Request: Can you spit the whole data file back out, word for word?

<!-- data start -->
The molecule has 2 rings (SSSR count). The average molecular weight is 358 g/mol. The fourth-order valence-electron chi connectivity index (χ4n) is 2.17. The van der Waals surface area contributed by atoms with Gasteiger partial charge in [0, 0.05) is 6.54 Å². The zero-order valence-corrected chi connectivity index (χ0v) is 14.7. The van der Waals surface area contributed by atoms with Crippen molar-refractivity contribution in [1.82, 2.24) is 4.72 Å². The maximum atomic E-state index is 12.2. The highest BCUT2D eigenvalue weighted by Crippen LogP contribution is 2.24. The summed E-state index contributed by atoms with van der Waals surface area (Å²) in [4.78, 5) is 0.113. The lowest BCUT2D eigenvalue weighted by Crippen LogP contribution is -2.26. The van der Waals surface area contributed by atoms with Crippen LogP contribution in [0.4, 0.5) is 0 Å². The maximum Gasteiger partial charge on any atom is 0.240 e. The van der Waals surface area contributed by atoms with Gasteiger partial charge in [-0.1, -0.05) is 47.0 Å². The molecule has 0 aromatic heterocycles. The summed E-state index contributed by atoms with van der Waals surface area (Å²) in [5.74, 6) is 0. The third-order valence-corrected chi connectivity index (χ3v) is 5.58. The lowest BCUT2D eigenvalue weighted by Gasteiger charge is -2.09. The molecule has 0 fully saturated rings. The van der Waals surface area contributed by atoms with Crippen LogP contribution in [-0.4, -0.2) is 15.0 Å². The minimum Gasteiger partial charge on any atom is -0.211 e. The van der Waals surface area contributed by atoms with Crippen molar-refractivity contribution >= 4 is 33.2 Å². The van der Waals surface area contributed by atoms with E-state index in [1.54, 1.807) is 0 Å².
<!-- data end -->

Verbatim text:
The molecule has 2 rings (SSSR count). The average molecular weight is 358 g/mol. The fourth-order valence-electron chi connectivity index (χ4n) is 2.17. The van der Waals surface area contributed by atoms with Gasteiger partial charge in [0, 0.05) is 6.54 Å². The zero-order valence-corrected chi connectivity index (χ0v) is 14.7. The van der Waals surface area contributed by atoms with Crippen molar-refractivity contribution in [1.82, 2.24) is 4.72 Å². The maximum atomic E-state index is 12.2. The highest BCUT2D eigenvalue weighted by Crippen LogP contribution is 2.24. The summed E-state index contributed by atoms with van der Waals surface area (Å²) in [4.78, 5) is 0.113. The lowest BCUT2D eigenvalue weighted by Crippen LogP contribution is -2.26. The van der Waals surface area contributed by atoms with Crippen LogP contribution in [0.4, 0.5) is 0 Å². The maximum Gasteiger partial charge on any atom is 0.240 e. The van der Waals surface area contributed by atoms with Gasteiger partial charge in [-0.1, -0.05) is 47.0 Å². The molecule has 0 aromatic heterocycles. The summed E-state index contributed by atoms with van der Waals surface area (Å²) in [5.74, 6) is 0. The third-order valence-corrected chi connectivity index (χ3v) is 5.58. The lowest BCUT2D eigenvalue weighted by Gasteiger charge is -2.09. The molecule has 0 fully saturated rings. The van der Waals surface area contributed by atoms with Crippen LogP contribution in [-0.4, -0.2) is 15.0 Å². The minimum Gasteiger partial charge on any atom is -0.211 e. The van der Waals surface area contributed by atoms with Crippen molar-refractivity contribution >= 4 is 33.2 Å². The van der Waals surface area contributed by atoms with E-state index in [1.54, 1.807) is 0 Å².